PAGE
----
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Quarterly profit at Canadian Oil Sands Ltd., owner of the biggest stake in the Syncrude Canada Ltd. oil sands joint venture, fell slightly as production dropped due to unplanned maintenance on a major processing unit, the company said on Monday.
The company, which owns 37 percent of Syncrude, reduced its production target for the year, blaming the outage of the coker unit, but raised its dividend by 17 percent to 35 cents a share, saying business fundamentals are strong.
Canadian Oil Sands earned $321 million, or 66 cents a share, in the first quarter, down from year-earlier $324 million, or 67 cents a share.
The results beat an average estimate among analysts of 54 cents a share, according to Thomson Reuters I/B/E/S.
Cash flow, a glimpse into the company's ability to fund development, was $454 million, or 94 cents a share, down 5 percent from $478, or 99 cents a share.
During the quarter, Syncrude was plagued by the latest in a series of unplanned outages at its upgrading plant, which turns extra-heavy crude from the northern Alberta oil sands into refinery-ready oil.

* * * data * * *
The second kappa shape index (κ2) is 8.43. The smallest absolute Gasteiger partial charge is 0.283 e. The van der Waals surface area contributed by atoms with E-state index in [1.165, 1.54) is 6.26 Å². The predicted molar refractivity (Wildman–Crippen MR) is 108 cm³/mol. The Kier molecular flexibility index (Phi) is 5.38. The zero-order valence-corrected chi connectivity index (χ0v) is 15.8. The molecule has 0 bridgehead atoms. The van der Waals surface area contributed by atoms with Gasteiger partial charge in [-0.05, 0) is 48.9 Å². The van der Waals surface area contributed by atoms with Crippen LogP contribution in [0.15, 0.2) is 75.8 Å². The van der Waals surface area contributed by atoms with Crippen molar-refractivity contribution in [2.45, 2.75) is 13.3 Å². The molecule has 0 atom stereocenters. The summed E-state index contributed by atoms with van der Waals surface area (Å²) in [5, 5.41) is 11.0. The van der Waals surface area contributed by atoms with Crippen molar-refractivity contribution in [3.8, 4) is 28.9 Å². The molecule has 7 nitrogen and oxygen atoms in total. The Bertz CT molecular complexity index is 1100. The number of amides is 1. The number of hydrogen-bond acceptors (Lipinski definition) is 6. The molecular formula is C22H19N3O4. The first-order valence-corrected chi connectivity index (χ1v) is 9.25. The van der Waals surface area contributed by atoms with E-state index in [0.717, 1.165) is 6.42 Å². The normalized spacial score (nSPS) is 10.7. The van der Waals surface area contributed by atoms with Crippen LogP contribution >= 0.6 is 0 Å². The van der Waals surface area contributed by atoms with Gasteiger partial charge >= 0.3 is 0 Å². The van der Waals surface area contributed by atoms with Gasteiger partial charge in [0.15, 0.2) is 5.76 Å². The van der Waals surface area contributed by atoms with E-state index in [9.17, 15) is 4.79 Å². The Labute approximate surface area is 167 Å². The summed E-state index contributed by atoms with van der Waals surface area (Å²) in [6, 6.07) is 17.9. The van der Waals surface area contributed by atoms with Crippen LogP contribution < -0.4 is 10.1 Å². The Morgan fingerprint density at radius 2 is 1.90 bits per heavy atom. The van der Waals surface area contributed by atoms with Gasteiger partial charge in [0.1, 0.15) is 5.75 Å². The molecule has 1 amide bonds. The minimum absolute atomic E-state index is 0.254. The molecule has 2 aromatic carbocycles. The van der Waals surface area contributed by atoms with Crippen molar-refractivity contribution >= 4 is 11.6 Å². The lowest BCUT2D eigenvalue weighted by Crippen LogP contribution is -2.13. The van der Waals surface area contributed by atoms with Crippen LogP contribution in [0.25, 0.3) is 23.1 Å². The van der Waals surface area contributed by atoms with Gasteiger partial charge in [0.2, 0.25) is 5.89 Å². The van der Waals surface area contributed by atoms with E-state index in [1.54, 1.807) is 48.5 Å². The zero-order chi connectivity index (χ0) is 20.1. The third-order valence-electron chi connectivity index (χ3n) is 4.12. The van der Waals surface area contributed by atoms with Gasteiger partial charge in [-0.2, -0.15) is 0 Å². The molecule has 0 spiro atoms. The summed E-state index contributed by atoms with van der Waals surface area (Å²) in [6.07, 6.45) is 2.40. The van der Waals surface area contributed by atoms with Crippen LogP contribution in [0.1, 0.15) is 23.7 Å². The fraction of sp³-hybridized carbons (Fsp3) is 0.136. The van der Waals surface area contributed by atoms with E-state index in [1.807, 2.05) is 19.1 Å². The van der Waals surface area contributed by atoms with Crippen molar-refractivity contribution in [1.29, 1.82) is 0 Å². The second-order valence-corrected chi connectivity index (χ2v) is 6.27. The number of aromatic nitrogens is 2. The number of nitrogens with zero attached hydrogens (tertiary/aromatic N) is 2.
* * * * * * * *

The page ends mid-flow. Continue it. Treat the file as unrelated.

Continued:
The coker unit, called 8-1, was down for a month of repairs following what was termed as a minor fire. That cut production in March and prompted the Syncrude partners to push back planned maintenance on another coker.
Canadian Oil Sands said 8-1 restarted at full rates in April.
The company's average sales price was $97.07 a barrel in the quarter, compared with $93.04 in the first quarter of 2011.
Sales volumes net to the company averaged 108,108 barrels a day in the first quarter, down 11 percent from the year before.
Operating costs were $32.68 a barrel, down from $35.53 a barrel as costs for natural gas fell.
Overall, Syncrude production is now expected to average 301,000 bpd at the midpoint of its annual range, compared with its previous estimate of 309,000.